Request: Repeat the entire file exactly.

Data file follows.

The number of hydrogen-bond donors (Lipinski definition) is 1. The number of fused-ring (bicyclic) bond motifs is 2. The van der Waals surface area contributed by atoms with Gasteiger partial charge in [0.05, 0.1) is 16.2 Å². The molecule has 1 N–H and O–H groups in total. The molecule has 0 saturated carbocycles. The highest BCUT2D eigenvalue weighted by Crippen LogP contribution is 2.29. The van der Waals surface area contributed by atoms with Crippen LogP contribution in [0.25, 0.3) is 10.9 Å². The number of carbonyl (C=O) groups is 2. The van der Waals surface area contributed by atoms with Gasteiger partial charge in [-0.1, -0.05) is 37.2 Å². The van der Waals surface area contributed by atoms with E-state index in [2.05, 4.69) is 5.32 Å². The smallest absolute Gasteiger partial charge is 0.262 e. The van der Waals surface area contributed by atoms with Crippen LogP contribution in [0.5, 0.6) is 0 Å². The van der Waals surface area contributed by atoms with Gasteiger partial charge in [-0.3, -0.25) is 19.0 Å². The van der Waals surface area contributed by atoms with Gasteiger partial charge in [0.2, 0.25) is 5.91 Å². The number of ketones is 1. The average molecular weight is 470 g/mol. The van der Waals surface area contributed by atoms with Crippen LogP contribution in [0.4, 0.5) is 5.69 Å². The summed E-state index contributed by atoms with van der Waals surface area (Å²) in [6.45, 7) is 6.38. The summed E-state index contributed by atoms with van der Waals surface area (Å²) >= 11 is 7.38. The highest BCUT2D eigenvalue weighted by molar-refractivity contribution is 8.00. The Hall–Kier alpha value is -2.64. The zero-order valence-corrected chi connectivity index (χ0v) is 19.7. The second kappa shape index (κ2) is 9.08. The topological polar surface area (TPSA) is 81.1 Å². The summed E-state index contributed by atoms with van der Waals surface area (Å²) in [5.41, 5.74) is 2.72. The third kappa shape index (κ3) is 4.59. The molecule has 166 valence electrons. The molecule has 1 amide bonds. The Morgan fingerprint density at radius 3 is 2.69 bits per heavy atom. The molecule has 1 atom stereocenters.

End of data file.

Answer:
The number of hydrogen-bond donors (Lipinski definition) is 1. The number of fused-ring (bicyclic) bond motifs is 2. The van der Waals surface area contributed by atoms with Gasteiger partial charge in [0.05, 0.1) is 16.2 Å². The molecule has 1 N–H and O–H groups in total. The molecule has 0 saturated carbocycles. The highest BCUT2D eigenvalue weighted by Crippen LogP contribution is 2.29. The van der Waals surface area contributed by atoms with Crippen LogP contribution in [0.25, 0.3) is 10.9 Å². The number of carbonyl (C=O) groups is 2. The van der Waals surface area contributed by atoms with Gasteiger partial charge in [-0.1, -0.05) is 37.2 Å². The van der Waals surface area contributed by atoms with E-state index in [2.05, 4.69) is 5.32 Å². The smallest absolute Gasteiger partial charge is 0.262 e. The van der Waals surface area contributed by atoms with Crippen LogP contribution in [0.5, 0.6) is 0 Å². The van der Waals surface area contributed by atoms with Gasteiger partial charge in [-0.3, -0.25) is 19.0 Å². The van der Waals surface area contributed by atoms with Gasteiger partial charge in [0.2, 0.25) is 5.91 Å². The number of ketones is 1. The average molecular weight is 470 g/mol. The van der Waals surface area contributed by atoms with Crippen LogP contribution in [0.4, 0.5) is 5.69 Å². The summed E-state index contributed by atoms with van der Waals surface area (Å²) in [6.45, 7) is 6.38. The summed E-state index contributed by atoms with van der Waals surface area (Å²) >= 11 is 7.38. The highest BCUT2D eigenvalue weighted by molar-refractivity contribution is 8.00. The Hall–Kier alpha value is -2.64. The zero-order valence-corrected chi connectivity index (χ0v) is 19.7. The second kappa shape index (κ2) is 9.08. The topological polar surface area (TPSA) is 81.1 Å². The summed E-state index contributed by atoms with van der Waals surface area (Å²) in [5.41, 5.74) is 2.72. The third kappa shape index (κ3) is 4.59. The molecule has 166 valence electrons. The molecule has 1 amide bonds. The Morgan fingerprint density at radius 3 is 2.69 bits per heavy atom. The molecule has 1 atom stereocenters.